Keeping vaccines at a regulated temperature through transportation across developing countries has been a main concern among health officials for years. Thanks to a portable cooling system designed by a 22-year-old student, that might not be a problem for much longer.
Will Broadway is an industrial design and technology graduate from Loughborough University, and created the concept for the device during a project at school. It seems to have done rather well, considering it has recently been awarded the highly regarded James Dyson Award for the UK participants. James Dyson will personally select the international winner on October 27th.
The device, known as the Isobar, maintains a stable temperature of 2 – 8 degrees Celsius for one month. It might seem like a complex idea, but it’s really just basic chemistry. Ammonia is heated with water to create ammonia vapours. These vapours are then released into the main chamber when cooling is required.
2012 was when Will found his inspiration to design the portable refrigeration, after he visited Cambodia and parts of south east Asia.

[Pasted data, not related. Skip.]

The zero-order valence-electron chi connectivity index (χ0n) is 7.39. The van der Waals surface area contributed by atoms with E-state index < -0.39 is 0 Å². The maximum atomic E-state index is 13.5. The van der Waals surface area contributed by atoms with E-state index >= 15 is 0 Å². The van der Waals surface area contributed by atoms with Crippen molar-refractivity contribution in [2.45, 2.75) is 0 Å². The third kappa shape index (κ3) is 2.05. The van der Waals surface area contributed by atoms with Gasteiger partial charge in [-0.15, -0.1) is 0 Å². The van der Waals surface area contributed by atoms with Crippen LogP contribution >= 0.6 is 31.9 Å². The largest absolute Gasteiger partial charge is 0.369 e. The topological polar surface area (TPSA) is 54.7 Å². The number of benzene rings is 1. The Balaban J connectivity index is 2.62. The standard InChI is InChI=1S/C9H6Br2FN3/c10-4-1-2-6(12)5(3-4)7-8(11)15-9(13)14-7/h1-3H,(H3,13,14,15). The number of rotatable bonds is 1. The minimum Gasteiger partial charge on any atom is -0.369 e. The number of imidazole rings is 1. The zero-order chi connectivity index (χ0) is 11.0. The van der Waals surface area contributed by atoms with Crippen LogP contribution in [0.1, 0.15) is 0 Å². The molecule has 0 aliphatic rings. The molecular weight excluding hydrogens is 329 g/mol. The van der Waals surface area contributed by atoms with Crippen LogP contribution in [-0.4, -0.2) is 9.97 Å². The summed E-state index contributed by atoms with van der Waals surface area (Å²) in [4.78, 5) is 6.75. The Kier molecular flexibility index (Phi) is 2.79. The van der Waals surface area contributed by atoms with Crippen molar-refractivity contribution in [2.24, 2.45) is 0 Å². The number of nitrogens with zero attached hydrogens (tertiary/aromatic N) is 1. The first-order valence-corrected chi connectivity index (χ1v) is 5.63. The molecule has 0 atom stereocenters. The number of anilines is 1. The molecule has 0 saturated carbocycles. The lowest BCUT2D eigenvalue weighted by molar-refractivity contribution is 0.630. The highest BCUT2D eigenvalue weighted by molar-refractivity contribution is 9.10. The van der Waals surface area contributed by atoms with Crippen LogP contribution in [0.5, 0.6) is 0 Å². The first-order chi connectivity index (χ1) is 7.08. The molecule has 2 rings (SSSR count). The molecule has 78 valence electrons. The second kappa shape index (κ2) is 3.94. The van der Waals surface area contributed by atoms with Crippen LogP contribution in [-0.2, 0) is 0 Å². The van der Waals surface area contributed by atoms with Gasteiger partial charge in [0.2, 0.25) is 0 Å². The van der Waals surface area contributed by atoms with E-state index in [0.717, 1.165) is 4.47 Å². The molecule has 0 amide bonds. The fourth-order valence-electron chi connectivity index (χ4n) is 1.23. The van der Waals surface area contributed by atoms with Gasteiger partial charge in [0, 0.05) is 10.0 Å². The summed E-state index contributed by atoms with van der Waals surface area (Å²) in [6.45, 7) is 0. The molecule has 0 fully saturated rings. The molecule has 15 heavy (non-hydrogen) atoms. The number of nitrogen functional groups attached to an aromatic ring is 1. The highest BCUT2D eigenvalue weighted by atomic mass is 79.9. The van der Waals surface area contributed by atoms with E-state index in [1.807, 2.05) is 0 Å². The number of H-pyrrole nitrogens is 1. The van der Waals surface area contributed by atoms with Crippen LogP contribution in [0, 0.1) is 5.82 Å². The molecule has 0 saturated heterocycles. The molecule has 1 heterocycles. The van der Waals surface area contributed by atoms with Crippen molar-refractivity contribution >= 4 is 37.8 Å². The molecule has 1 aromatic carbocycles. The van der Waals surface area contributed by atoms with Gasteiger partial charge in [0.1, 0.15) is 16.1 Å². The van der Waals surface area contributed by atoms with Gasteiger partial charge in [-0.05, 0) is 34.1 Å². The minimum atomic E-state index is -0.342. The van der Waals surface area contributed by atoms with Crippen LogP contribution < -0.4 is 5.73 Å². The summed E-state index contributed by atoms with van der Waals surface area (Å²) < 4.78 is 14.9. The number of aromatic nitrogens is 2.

“These trips sparked an interest,” he told BBC Newsbeat. “It pushed me. Something needs to be solved for this major issue.”
The best part, besides helping millions of people fight illness, is that Will doesn’t want to patent the design.
“I don’t think that it should be patented to restrict use,” he told BBC Newsbeat. “I make things every day for people who have everything. I wanted to make something for people who have next to nothing. It should be a basic human right, in my opinion, to have a vaccination.”
While the device could potentially save 1.5 million lives, according to the World Health Organization, Will has a broad spectrum of uses for the Isobar.
“Blood donations, organ transplants – if they get stuck in traffic, you still use cold-packs that really aren’t adequate for long periods of time,” says Will to BBC Newsbeat.
To see how the Isobar works, watch the video below:
Feature picture: Tech Radar
By Raven Fon